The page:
Seasonal Variation in the Physiological Profile of High-Level Male Field Hockey Players

Karl Stagno, Rhys Thatcher, Ken Van Someren

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Objectives: To measure the physiological profiles of elite players and observe changes throughout a season in order to provide guidelines for training. Secondly, investigate whether recent rule changes have had an impact on the physiological demands of match play Material and Methods: Nine English premier division male field hockey players participated in this study (mean s: age 244 years, body mass 80.85.2 kg and height 181.83.9 cm). Three treadmill exercise tests were performed at pre-season (T1), at the start of the competitive season (T2) and at mid-competitive season (T3), to determine the running velocity at a blood lactate concentration of 4 mmoll-1 (VOBLA), individual HR: O2 regressions, O2peak, peak running speed (PRS) and time to exhaustion. Results: There were increases (p<0.05) between T1 and T2 in O2peak (54.06.3 to 60.17.6 ml•kg-1•min-1) and PRS (18.21.7 to 19.11.7 km•h-1). VOBLA increased from T2 to T3 (15.11.7 to 15.81.4 km•h-1, p<0.05) and time to exhaustion increased from T1 to T3 (30.38.0 s to 33.05.9 s). The subjects’ mean responses to competition match play were; heart rate 167±8 beats •min-1, O2 42.8±6.3 ml•min-1•kg-1 and a fractional utilisation of 80±7 %. Conclusions: The high levels of aerobic fitness observed are consistent with the demands of the games. However, there were significant changes in fitness over the course of a training year. Recent rule changes do not seem to alter the physiological demands of match play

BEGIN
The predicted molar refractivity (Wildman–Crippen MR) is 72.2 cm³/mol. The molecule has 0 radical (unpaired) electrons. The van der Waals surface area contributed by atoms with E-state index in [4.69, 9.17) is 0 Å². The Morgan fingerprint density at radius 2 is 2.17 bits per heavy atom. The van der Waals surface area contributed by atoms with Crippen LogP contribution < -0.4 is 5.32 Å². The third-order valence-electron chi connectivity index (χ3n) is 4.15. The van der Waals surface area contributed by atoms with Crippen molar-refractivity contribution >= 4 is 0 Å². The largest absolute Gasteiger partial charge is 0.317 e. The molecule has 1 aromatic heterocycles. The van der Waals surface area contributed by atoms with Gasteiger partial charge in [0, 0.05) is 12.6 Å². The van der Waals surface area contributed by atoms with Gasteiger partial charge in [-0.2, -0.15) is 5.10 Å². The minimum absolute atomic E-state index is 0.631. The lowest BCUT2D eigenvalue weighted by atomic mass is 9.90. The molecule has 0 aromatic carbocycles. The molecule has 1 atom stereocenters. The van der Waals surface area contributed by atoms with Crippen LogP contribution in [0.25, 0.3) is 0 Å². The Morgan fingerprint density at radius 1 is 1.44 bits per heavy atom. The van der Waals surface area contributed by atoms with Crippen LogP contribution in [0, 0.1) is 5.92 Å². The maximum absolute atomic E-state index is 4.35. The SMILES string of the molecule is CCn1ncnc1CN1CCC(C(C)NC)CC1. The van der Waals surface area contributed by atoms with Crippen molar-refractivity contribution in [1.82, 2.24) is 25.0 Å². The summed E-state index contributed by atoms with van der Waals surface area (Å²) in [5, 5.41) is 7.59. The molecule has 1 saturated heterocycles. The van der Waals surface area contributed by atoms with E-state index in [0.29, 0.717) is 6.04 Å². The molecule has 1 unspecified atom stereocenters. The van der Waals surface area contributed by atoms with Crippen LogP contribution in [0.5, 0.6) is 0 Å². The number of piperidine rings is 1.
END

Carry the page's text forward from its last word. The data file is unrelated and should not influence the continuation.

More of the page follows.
Original languageEnglish
Pages (from-to)107-115
Number of pages9
JournalBiology of Sport
Issue number2
Publication statusPublished - 2005


  • trainin
  • periodisation
  • physiological characteristics


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